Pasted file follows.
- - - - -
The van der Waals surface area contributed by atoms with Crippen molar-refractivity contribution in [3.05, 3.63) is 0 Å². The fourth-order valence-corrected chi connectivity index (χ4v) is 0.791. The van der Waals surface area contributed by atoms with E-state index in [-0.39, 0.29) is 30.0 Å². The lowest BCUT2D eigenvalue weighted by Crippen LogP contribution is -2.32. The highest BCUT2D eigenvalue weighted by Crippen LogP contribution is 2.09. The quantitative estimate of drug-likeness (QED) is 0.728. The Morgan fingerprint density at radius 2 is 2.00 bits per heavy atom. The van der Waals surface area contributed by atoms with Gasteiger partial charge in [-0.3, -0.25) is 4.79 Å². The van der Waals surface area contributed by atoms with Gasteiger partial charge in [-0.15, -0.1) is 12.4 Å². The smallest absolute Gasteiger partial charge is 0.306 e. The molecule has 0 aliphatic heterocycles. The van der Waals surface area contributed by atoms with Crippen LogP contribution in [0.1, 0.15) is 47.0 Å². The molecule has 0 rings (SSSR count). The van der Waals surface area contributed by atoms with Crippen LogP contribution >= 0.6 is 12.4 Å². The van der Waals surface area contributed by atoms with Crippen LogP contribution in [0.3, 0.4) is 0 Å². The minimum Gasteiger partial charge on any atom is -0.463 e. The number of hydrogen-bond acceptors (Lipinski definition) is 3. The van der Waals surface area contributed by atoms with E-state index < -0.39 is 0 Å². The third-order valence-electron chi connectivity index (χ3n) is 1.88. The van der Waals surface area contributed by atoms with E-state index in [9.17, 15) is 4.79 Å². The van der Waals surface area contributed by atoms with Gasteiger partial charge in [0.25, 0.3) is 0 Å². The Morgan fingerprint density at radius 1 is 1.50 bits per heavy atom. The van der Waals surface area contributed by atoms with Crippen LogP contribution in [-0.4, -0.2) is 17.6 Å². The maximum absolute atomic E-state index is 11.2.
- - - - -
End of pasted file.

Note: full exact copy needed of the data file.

The van der Waals surface area contributed by atoms with Crippen molar-refractivity contribution in [3.05, 3.63) is 0 Å². The fourth-order valence-corrected chi connectivity index (χ4v) is 0.791. The van der Waals surface area contributed by atoms with E-state index in [-0.39, 0.29) is 30.0 Å². The lowest BCUT2D eigenvalue weighted by Crippen LogP contribution is -2.32. The highest BCUT2D eigenvalue weighted by Crippen LogP contribution is 2.09. The quantitative estimate of drug-likeness (QED) is 0.728. The Morgan fingerprint density at radius 2 is 2.00 bits per heavy atom. The van der Waals surface area contributed by atoms with Gasteiger partial charge in [-0.3, -0.25) is 4.79 Å². The van der Waals surface area contributed by atoms with Gasteiger partial charge in [-0.15, -0.1) is 12.4 Å². The smallest absolute Gasteiger partial charge is 0.306 e. The molecule has 0 aliphatic heterocycles. The van der Waals surface area contributed by atoms with Crippen LogP contribution in [0.1, 0.15) is 47.0 Å². The molecule has 0 rings (SSSR count). The van der Waals surface area contributed by atoms with Crippen LogP contribution >= 0.6 is 12.4 Å². The van der Waals surface area contributed by atoms with Crippen LogP contribution in [0.3, 0.4) is 0 Å². The minimum Gasteiger partial charge on any atom is -0.463 e. The number of hydrogen-bond acceptors (Lipinski definition) is 3. The van der Waals surface area contributed by atoms with E-state index < -0.39 is 0 Å². The third-order valence-electron chi connectivity index (χ3n) is 1.88. The van der Waals surface area contributed by atoms with E-state index in [9.17, 15) is 4.79 Å². The van der Waals surface area contributed by atoms with Gasteiger partial charge in [0.25, 0.3) is 0 Å². The Morgan fingerprint density at radius 1 is 1.50 bits per heavy atom. The van der Waals surface area contributed by atoms with Crippen LogP contribution in [-0.4, -0.2) is 17.6 Å². The maximum absolute atomic E-state index is 11.2.